We offer a wide variety of services. Click below to learn more!
Request an Appointment
Let us know when you’re free! Click below to make an appointment.
Monday11am – 7pmTuesday8am – 5pmWednesday8am – 5pmThursday8am – 5pm
Why do you need dental care?
Your smile is one of your greatest personal assets. It is a reflection of happiness and good health. Yet, many people avoid smiling because they are concerned about the condition of their teeth. Proper dental care is critical to preserving and, when necessary, restoring your unique smile. Thanks to recent innovations in dentistry, proper dental care does not have to be as hard as you think!
- General Dentistry
- Cosmetic Dentistry
- Restorative Dentistry
- Root Canals
- Periodontal Treatment
- Same-Day Crowns
- Dental Hygiene
- While at our office, we make sure that you receive the highest level of service and ensure that our dental work is of the highest quality. To ensure that you maintain great oral health, this level of quality needs to extend into your personal oral hygiene routine. We can help you establish a dental hygiene routine that will keep your teeth healthy and white. If you have any questions about your current hygiene plan please ask us.
- Your teeth are not the only important part of your mouth. Your gums are essential to oral hygiene as well. We can provide periodontal cleanings and treatment, or refer you to one of our recommended specialists. Please let us know if you have any questions.
- Digital X-Rays
Digital radiography (digital x-ray) is the latest technology used to take dental x-rays. This technique uses an electronic sensor (instead of x-ray film) that captures and stores the digital image on a computer. This image can be instantly viewed and enlarged helping the dentist and dental hygienist detect problems easier. Digital x-rays reduce radiation 80-90% compared to the already low exposure of traditional dental x-rays.
Dental x-rays are essential, preventative, diagnostic tools that provide valuable information not visible during a regular dental exam. Dentists and dental hygienists use this information to safely and accurately detect hidden dental abnormalities and complete an accurate treatment plan. Without x-rays, problem areas may go undetected.
Dental x-rays may reveal:
- Abscesses or cysts.
- Bone loss.
- Cancerous and non-cancerous tumors.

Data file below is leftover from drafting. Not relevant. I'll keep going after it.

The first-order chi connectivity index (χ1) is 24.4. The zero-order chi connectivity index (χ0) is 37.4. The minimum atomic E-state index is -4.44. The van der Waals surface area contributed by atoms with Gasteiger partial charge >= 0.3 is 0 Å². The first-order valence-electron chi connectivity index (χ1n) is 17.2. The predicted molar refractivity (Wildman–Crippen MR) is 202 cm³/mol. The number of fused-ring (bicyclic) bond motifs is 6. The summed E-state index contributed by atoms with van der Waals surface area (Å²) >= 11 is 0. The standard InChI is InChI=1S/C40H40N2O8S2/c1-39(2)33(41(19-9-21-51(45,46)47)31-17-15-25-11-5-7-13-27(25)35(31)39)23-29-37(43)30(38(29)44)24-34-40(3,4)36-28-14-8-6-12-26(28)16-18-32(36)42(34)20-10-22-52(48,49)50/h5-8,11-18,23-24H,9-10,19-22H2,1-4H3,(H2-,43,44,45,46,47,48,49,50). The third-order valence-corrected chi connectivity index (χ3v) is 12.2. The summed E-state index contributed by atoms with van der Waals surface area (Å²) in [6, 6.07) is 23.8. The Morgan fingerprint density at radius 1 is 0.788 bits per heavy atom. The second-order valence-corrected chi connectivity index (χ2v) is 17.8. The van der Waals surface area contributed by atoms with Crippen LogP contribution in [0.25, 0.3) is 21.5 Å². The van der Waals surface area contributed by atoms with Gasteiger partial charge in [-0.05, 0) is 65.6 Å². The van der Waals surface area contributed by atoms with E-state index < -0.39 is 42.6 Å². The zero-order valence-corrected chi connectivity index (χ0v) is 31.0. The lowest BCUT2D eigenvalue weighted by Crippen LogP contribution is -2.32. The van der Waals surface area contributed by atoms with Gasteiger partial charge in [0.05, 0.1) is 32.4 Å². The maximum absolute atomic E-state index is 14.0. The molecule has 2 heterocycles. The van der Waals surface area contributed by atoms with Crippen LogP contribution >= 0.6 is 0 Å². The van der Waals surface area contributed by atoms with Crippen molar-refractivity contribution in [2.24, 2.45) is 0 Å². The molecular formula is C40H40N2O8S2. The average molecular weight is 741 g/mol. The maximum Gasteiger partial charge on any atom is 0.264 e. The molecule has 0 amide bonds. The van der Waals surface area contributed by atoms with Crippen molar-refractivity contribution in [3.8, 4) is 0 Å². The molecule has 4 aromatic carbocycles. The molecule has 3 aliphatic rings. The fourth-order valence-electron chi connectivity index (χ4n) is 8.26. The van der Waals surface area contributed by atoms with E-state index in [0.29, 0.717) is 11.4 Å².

- Decay between the teeth.
- Developmental abnormalities.
- Poor tooth and root positions.
- Problems inside a tooth or below the gum line.
Detecting and treating dental problems at an early stage may save you time, money, unnecessary discomfort, and your teeth!
Are dental x-rays safe?
We are all exposed to natural radiation in our environment. Digital x-rays produce a significantly lower level of radiation compared to traditional dental x-rays. Not only are digital x-rays better for the health and safety of the patient, they are faster and more comfortable to take, which reduces your time in the dental office. Also, since the digital image is captured electronically, there is no need to develop the x-rays, thus eliminating the disposal of harmful waste and chemicals into the environment.
Even though digital x-rays produce a low level of radiation and are considered very safe, dentists still take necessary precautions to limit the patient’s exposure to radiation. These precautions include only taking those x-rays that are necessary, and using lead apron shields to protect the body.
How often should dental x-rays be taken?
The need for dental x-rays depends on each patient’s individual dental health needs. Dr. Gregory St. John will recommend necessary x-rays based upon the review of your medical and dental history, a dental exam, signs and symptoms, your age, and risk of disease.
A full mouth series of dental x-rays is recommended for new patients. A full series is usually good for three to five years. Bite-wing x-rays (x-rays of top and bottom teeth biting together) are taken at recall (check-up) visits and are recommended once or twice a year to detect new dental problems.
- Children / Family Dentistry
- Dr. Gregory St. John is a General Dentist. He diagnoses, treats and manages your overall oral health care needs, including gum care, root canals, fillings, crowns, veneers, bridges, and preventive education. We would love to be your primary care dental provider. If you have any questions or would like to schedule an introductory visit, please give our office a call at 636 458-9300.